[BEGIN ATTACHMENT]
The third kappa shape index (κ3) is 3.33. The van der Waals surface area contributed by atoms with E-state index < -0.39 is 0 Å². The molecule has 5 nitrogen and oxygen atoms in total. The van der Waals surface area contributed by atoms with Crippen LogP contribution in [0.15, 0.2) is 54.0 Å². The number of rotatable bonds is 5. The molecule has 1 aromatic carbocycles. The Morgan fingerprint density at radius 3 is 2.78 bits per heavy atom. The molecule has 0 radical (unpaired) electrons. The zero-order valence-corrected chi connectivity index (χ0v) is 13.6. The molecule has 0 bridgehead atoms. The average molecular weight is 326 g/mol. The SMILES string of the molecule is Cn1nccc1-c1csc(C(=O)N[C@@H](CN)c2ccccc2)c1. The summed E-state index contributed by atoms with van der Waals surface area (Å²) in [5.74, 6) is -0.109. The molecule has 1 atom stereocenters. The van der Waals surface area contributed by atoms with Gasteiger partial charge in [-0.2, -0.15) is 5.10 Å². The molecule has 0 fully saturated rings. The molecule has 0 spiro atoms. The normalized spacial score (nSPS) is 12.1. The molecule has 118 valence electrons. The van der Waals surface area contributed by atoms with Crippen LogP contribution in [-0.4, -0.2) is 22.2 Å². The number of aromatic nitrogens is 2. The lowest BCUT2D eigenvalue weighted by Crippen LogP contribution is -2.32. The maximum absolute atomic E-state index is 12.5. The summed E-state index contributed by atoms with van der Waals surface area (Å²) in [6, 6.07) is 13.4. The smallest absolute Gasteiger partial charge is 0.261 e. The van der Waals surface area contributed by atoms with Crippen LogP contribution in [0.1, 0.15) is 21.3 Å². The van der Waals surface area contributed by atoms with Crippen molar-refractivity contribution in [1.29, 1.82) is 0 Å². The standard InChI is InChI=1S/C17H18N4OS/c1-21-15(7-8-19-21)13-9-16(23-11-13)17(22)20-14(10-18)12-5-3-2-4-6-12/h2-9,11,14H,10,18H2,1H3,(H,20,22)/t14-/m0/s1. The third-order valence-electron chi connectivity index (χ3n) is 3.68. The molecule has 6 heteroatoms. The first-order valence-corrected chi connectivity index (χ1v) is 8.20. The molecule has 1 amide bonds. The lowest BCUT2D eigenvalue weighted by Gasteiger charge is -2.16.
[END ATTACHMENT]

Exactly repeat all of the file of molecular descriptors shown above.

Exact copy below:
The third kappa shape index (κ3) is 3.33. The van der Waals surface area contributed by atoms with E-state index < -0.39 is 0 Å². The molecule has 5 nitrogen and oxygen atoms in total. The van der Waals surface area contributed by atoms with Crippen LogP contribution in [0.15, 0.2) is 54.0 Å². The number of rotatable bonds is 5. The molecule has 1 aromatic carbocycles. The Morgan fingerprint density at radius 3 is 2.78 bits per heavy atom. The molecule has 0 radical (unpaired) electrons. The zero-order valence-corrected chi connectivity index (χ0v) is 13.6. The molecule has 0 bridgehead atoms. The average molecular weight is 326 g/mol. The SMILES string of the molecule is Cn1nccc1-c1csc(C(=O)N[C@@H](CN)c2ccccc2)c1. The summed E-state index contributed by atoms with van der Waals surface area (Å²) in [5.74, 6) is -0.109. The molecule has 1 atom stereocenters. The van der Waals surface area contributed by atoms with Gasteiger partial charge in [-0.2, -0.15) is 5.10 Å². The molecule has 0 fully saturated rings. The molecule has 0 spiro atoms. The normalized spacial score (nSPS) is 12.1. The molecule has 118 valence electrons. The van der Waals surface area contributed by atoms with Crippen LogP contribution in [-0.4, -0.2) is 22.2 Å². The number of aromatic nitrogens is 2. The lowest BCUT2D eigenvalue weighted by Crippen LogP contribution is -2.32. The maximum absolute atomic E-state index is 12.5. The summed E-state index contributed by atoms with van der Waals surface area (Å²) in [6, 6.07) is 13.4. The smallest absolute Gasteiger partial charge is 0.261 e. The van der Waals surface area contributed by atoms with Crippen LogP contribution in [0.1, 0.15) is 21.3 Å². The van der Waals surface area contributed by atoms with Crippen molar-refractivity contribution in [1.29, 1.82) is 0 Å². The standard InChI is InChI=1S/C17H18N4OS/c1-21-15(7-8-19-21)13-9-16(23-11-13)17(22)20-14(10-18)12-5-3-2-4-6-12/h2-9,11,14H,10,18H2,1H3,(H,20,22)/t14-/m0/s1. The third-order valence-electron chi connectivity index (χ3n) is 3.68. The molecule has 6 heteroatoms. The first-order valence-corrected chi connectivity index (χ1v) is 8.20. The molecule has 1 amide bonds. The lowest BCUT2D eigenvalue weighted by Gasteiger charge is -2.16.